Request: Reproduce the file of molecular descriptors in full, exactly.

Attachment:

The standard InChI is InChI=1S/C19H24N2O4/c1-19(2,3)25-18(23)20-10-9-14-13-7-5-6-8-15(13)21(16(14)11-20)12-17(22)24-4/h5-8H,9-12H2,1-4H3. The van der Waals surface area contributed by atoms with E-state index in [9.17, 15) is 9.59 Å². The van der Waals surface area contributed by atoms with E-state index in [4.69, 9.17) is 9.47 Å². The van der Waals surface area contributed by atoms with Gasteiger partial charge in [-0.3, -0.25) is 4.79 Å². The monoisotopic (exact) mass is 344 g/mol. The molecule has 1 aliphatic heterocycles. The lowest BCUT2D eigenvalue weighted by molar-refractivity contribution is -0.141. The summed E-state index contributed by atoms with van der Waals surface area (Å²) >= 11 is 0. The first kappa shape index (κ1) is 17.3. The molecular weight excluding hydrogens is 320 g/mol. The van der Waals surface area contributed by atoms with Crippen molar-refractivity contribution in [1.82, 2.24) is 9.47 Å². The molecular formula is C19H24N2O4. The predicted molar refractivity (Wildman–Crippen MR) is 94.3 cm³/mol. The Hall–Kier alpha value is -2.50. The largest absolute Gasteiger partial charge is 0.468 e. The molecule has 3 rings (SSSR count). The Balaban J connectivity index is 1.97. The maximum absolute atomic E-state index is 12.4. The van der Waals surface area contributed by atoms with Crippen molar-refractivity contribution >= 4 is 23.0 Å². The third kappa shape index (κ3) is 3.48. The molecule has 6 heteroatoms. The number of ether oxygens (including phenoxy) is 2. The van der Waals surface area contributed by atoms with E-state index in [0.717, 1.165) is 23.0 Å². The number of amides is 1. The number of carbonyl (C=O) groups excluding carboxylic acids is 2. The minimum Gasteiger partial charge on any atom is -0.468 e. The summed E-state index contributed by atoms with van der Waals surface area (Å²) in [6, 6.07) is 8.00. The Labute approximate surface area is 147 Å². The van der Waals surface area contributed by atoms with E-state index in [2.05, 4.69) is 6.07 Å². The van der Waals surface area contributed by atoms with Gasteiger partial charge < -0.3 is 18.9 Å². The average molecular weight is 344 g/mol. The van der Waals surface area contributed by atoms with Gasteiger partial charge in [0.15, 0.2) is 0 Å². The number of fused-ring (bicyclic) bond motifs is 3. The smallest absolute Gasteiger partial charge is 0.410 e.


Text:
The standard InChI is InChI=1S/C19H24N2O4/c1-19(2,3)25-18(23)20-10-9-14-13-7-5-6-8-15(13)21(16(14)11-20)12-17(22)24-4/h5-8H,9-12H2,1-4H3. The van der Waals surface area contributed by atoms with E-state index in [9.17, 15) is 9.59 Å². The van der Waals surface area contributed by atoms with E-state index in [4.69, 9.17) is 9.47 Å². The van der Waals surface area contributed by atoms with Gasteiger partial charge in [-0.3, -0.25) is 4.79 Å². The monoisotopic (exact) mass is 344 g/mol. The molecule has 1 aliphatic heterocycles. The lowest BCUT2D eigenvalue weighted by molar-refractivity contribution is -0.141. The summed E-state index contributed by atoms with van der Waals surface area (Å²) >= 11 is 0. The first kappa shape index (κ1) is 17.3. The molecular weight excluding hydrogens is 320 g/mol. The van der Waals surface area contributed by atoms with Crippen molar-refractivity contribution in [1.82, 2.24) is 9.47 Å². The molecular formula is C19H24N2O4. The predicted molar refractivity (Wildman–Crippen MR) is 94.3 cm³/mol. The Hall–Kier alpha value is -2.50. The largest absolute Gasteiger partial charge is 0.468 e. The molecule has 3 rings (SSSR count). The Balaban J connectivity index is 1.97. The maximum absolute atomic E-state index is 12.4. The van der Waals surface area contributed by atoms with Crippen molar-refractivity contribution >= 4 is 23.0 Å². The third kappa shape index (κ3) is 3.48. The molecule has 6 heteroatoms. The number of ether oxygens (including phenoxy) is 2. The van der Waals surface area contributed by atoms with E-state index in [0.717, 1.165) is 23.0 Å². The number of amides is 1. The number of carbonyl (C=O) groups excluding carboxylic acids is 2. The minimum Gasteiger partial charge on any atom is -0.468 e. The summed E-state index contributed by atoms with van der Waals surface area (Å²) in [6, 6.07) is 8.00. The Labute approximate surface area is 147 Å². The van der Waals surface area contributed by atoms with E-state index in [2.05, 4.69) is 6.07 Å². The van der Waals surface area contributed by atoms with Gasteiger partial charge < -0.3 is 18.9 Å². The average molecular weight is 344 g/mol. The van der Waals surface area contributed by atoms with Gasteiger partial charge in [0.15, 0.2) is 0 Å². The number of fused-ring (bicyclic) bond motifs is 3. The smallest absolute Gasteiger partial charge is 0.410 e.